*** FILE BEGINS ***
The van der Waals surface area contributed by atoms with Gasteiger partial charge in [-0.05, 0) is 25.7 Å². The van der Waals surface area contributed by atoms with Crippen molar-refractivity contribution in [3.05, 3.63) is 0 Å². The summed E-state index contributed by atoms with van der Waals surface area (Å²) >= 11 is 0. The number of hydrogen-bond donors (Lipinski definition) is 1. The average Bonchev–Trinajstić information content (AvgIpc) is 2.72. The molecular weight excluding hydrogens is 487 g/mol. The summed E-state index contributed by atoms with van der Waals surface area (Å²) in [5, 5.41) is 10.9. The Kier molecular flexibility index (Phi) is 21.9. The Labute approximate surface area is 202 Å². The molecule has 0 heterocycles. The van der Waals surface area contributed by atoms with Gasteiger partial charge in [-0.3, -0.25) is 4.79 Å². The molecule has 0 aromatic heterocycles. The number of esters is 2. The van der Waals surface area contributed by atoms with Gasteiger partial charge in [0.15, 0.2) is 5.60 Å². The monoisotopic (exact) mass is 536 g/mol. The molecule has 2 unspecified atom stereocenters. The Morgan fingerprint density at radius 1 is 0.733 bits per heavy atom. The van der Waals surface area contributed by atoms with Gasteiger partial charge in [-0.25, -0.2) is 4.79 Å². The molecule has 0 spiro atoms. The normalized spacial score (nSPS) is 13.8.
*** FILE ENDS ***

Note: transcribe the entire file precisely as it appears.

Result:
The van der Waals surface area contributed by atoms with Gasteiger partial charge in [-0.05, 0) is 25.7 Å². The van der Waals surface area contributed by atoms with Crippen molar-refractivity contribution in [3.05, 3.63) is 0 Å². The summed E-state index contributed by atoms with van der Waals surface area (Å²) >= 11 is 0. The number of hydrogen-bond donors (Lipinski definition) is 1. The average Bonchev–Trinajstić information content (AvgIpc) is 2.72. The molecular weight excluding hydrogens is 487 g/mol. The summed E-state index contributed by atoms with van der Waals surface area (Å²) in [5, 5.41) is 10.9. The Kier molecular flexibility index (Phi) is 21.9. The Labute approximate surface area is 202 Å². The molecule has 0 heterocycles. The van der Waals surface area contributed by atoms with Gasteiger partial charge in [-0.3, -0.25) is 4.79 Å². The molecule has 0 aromatic heterocycles. The number of esters is 2. The van der Waals surface area contributed by atoms with Gasteiger partial charge in [0.15, 0.2) is 5.60 Å². The monoisotopic (exact) mass is 536 g/mol. The molecule has 2 unspecified atom stereocenters. The Morgan fingerprint density at radius 1 is 0.733 bits per heavy atom. The van der Waals surface area contributed by atoms with Gasteiger partial charge in [-0.25, -0.2) is 4.79 Å². The molecule has 0 spiro atoms. The normalized spacial score (nSPS) is 13.8.